Beyond Buy-and-Hold #34
I promote myself as the most severe critic of Buy-and-Hold Investing alive on Planet Earth today. Please don’t think that it follows that I am not grateful for the many important things that the Buy-and-Holders got right.
Set forth below is a list of ten powerful insights brought to us by the smart and good and hardworking people who developed the Buy-and-Hold concept:
1. It’s the Long-Term That Matters
It is human nature to focus on the short-term. This never works in stock investing. Good strategies often produce poor results for a time and poor strategies often produce good results for a time. To be successful, you must be willing to stick with a strategy long enough for it to pay off.
2. Keeping Costs Low Makes a Big Difference
Too many investors spend their energies fussing and fretting over things they cannot control. That’s a waste. You control how many transactions you enter. So you have a means available to you to limit your investing costs. Gaining a small edge makes a big difference in the long run because of the compounding effect.
3. Indexing Is the Best Choice for Most Middle-Class Investors
Most of us don’t have available to us the time needed to do the research required to pick stocks effectively. Indexing lets us tap into the benefits of stock investing in a simple and easy way.
4. We All Need to Be Invested in Stocks
The returns on stocks are too good to pass up.
5. Research-Based Strategies Are Best
Discussions of stock investing not rooted in what we have learned from academic research go around and around in circles. The human mind can rationalize just about anything. Research gives us something objective to turn to for effective responses to sales talk that appeals to our emotions.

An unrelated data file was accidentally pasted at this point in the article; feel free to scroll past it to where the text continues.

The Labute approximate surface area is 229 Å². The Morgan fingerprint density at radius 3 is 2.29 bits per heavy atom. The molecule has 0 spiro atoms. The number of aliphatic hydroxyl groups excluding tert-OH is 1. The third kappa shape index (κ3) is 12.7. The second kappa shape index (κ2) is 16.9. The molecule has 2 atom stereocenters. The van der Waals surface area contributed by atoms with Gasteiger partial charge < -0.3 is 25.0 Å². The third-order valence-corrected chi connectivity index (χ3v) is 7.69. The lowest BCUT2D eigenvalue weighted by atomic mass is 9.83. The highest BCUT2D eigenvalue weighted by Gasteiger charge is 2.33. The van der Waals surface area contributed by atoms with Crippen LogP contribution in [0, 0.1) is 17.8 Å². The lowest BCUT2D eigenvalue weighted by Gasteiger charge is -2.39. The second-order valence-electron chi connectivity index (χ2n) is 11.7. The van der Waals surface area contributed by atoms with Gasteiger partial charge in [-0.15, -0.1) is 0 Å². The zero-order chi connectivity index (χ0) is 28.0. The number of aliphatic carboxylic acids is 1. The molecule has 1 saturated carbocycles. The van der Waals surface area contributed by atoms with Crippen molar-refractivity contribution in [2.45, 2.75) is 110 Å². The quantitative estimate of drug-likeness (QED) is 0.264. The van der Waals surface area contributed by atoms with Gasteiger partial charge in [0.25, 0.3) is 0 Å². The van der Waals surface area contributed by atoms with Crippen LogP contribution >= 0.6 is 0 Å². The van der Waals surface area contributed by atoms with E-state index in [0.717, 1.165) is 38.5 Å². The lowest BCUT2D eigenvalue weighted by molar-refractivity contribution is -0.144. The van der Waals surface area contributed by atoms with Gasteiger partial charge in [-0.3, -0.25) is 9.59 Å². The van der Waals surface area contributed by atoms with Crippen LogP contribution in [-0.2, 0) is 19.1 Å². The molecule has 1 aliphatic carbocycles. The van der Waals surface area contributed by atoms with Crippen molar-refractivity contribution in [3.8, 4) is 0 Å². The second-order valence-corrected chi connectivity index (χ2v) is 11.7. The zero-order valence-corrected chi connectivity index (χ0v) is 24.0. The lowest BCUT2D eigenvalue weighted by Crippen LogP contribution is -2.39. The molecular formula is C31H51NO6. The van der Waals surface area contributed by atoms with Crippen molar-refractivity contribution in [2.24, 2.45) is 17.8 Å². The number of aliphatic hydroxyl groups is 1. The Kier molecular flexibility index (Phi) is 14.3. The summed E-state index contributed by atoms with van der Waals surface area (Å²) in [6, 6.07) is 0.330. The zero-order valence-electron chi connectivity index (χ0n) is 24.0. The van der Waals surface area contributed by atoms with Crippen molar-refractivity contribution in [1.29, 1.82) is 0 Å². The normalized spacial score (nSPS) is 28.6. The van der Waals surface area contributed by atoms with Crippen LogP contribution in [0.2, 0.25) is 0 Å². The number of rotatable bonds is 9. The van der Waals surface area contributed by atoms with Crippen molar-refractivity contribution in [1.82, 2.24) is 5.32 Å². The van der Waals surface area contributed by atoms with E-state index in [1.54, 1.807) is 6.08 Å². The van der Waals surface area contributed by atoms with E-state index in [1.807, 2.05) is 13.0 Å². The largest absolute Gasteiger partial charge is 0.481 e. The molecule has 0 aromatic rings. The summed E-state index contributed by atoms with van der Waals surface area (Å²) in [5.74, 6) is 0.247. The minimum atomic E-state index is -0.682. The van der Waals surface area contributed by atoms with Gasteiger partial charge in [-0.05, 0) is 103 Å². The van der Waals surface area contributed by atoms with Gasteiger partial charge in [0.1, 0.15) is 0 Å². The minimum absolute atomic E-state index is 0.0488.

6. The Historical Stock-Return Data Offers Solid Guidance
Lots of strategies can be presented in ways that make them sound good. Have they worked in the real world? What do the numbers say?
7. Tune Out the Noise
Most investing advice is actually harmful. The best advice is simple, straightforward, commonsense advice. What makes investing difficult is the need to remain removed from the influence of all the junk that will distract you and pull you in the wrong direction.
8. Keep it Simple
90 percent of what the media generates doesn’t matter. And it will confuse you if you pay attention to it.
9. The Average Market Return Is Plenty Good Enough
The average long-term return in the United States is 6.5 percent real. That’s good enough to finance a solid middle-class retirement plan. Approaches that promise returns higher than that for people who are not spending a good bit of time on investing can fairly be characterized as too good to be true.
10. Short-Term Timing Doesn’t Work
Stock returns follow a random walk in the short term. So trying to guess in which direction they are headed is almost surely going to hurt you.
Rob Bennett does not believes that stock prices are a retirement risks. Rob’s bio is here.